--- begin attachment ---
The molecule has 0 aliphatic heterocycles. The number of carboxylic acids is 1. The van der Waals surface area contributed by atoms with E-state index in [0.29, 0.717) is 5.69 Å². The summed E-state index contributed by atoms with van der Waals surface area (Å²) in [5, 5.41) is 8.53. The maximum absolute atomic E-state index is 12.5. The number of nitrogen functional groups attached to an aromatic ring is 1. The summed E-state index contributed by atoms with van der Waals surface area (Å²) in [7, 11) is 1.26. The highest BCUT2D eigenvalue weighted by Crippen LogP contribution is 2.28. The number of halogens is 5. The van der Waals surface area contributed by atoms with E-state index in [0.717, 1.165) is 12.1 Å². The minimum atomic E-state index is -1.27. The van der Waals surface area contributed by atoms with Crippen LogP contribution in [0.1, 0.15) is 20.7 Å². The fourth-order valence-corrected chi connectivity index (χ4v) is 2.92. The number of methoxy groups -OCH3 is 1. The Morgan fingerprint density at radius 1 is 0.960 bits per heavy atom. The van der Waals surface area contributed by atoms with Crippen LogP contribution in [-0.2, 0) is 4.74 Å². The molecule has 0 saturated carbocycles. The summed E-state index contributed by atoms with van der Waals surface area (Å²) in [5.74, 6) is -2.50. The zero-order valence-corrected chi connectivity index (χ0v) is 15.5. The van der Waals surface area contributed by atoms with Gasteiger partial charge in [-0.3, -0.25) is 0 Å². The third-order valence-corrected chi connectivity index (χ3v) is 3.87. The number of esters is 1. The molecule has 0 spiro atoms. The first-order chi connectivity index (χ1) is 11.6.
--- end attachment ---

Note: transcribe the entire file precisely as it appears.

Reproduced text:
The molecule has 0 aliphatic heterocycles. The number of carboxylic acids is 1. The van der Waals surface area contributed by atoms with E-state index in [0.29, 0.717) is 5.69 Å². The summed E-state index contributed by atoms with van der Waals surface area (Å²) in [5, 5.41) is 8.53. The maximum absolute atomic E-state index is 12.5. The number of nitrogen functional groups attached to an aromatic ring is 1. The summed E-state index contributed by atoms with van der Waals surface area (Å²) in [7, 11) is 1.26. The highest BCUT2D eigenvalue weighted by Crippen LogP contribution is 2.28. The number of halogens is 5. The van der Waals surface area contributed by atoms with E-state index in [0.717, 1.165) is 12.1 Å². The minimum atomic E-state index is -1.27. The van der Waals surface area contributed by atoms with Crippen LogP contribution in [0.1, 0.15) is 20.7 Å². The fourth-order valence-corrected chi connectivity index (χ4v) is 2.92. The number of methoxy groups -OCH3 is 1. The Morgan fingerprint density at radius 1 is 0.960 bits per heavy atom. The van der Waals surface area contributed by atoms with Crippen LogP contribution in [-0.2, 0) is 4.74 Å². The molecule has 0 saturated carbocycles. The summed E-state index contributed by atoms with van der Waals surface area (Å²) in [5.74, 6) is -2.50. The zero-order valence-corrected chi connectivity index (χ0v) is 15.5. The van der Waals surface area contributed by atoms with Gasteiger partial charge in [-0.3, -0.25) is 0 Å². The third-order valence-corrected chi connectivity index (χ3v) is 3.87. The number of esters is 1. The molecule has 0 spiro atoms. The first-order chi connectivity index (χ1) is 11.6.